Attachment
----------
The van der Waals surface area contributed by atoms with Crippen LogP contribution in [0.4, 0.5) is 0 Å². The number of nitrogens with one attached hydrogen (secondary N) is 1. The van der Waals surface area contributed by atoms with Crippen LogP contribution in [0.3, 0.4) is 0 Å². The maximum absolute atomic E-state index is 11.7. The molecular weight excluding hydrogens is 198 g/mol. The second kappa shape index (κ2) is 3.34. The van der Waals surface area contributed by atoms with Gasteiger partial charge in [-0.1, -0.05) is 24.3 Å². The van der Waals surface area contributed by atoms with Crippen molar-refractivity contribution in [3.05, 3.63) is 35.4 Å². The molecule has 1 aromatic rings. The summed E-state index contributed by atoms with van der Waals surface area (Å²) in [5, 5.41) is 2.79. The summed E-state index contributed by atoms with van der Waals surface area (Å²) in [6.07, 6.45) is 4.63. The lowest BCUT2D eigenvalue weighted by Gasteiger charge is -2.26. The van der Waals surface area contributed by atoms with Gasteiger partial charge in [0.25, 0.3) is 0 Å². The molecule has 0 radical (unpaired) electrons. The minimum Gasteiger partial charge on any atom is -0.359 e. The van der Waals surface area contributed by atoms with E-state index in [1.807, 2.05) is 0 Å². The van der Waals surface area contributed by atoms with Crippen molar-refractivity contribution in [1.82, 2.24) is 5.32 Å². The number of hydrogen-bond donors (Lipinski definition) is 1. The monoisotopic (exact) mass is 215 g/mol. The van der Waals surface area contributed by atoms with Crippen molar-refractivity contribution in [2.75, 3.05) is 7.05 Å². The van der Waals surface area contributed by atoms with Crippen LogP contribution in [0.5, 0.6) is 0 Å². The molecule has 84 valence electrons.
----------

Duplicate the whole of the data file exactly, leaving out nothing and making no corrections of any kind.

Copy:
The van der Waals surface area contributed by atoms with Crippen LogP contribution in [0.4, 0.5) is 0 Å². The number of nitrogens with one attached hydrogen (secondary N) is 1. The van der Waals surface area contributed by atoms with Crippen LogP contribution in [0.3, 0.4) is 0 Å². The maximum absolute atomic E-state index is 11.7. The molecular weight excluding hydrogens is 198 g/mol. The second kappa shape index (κ2) is 3.34. The van der Waals surface area contributed by atoms with Gasteiger partial charge in [-0.1, -0.05) is 24.3 Å². The van der Waals surface area contributed by atoms with Crippen molar-refractivity contribution in [3.05, 3.63) is 35.4 Å². The molecule has 1 aromatic rings. The summed E-state index contributed by atoms with van der Waals surface area (Å²) in [5, 5.41) is 2.79. The summed E-state index contributed by atoms with van der Waals surface area (Å²) in [6.07, 6.45) is 4.63. The lowest BCUT2D eigenvalue weighted by Gasteiger charge is -2.26. The van der Waals surface area contributed by atoms with Gasteiger partial charge in [0.25, 0.3) is 0 Å². The molecule has 0 radical (unpaired) electrons. The minimum Gasteiger partial charge on any atom is -0.359 e. The van der Waals surface area contributed by atoms with E-state index in [1.807, 2.05) is 0 Å². The van der Waals surface area contributed by atoms with Crippen molar-refractivity contribution in [1.82, 2.24) is 5.32 Å². The number of hydrogen-bond donors (Lipinski definition) is 1. The monoisotopic (exact) mass is 215 g/mol. The van der Waals surface area contributed by atoms with Crippen molar-refractivity contribution in [2.75, 3.05) is 7.05 Å². The van der Waals surface area contributed by atoms with Crippen LogP contribution in [0.5, 0.6) is 0 Å². The molecule has 84 valence electrons.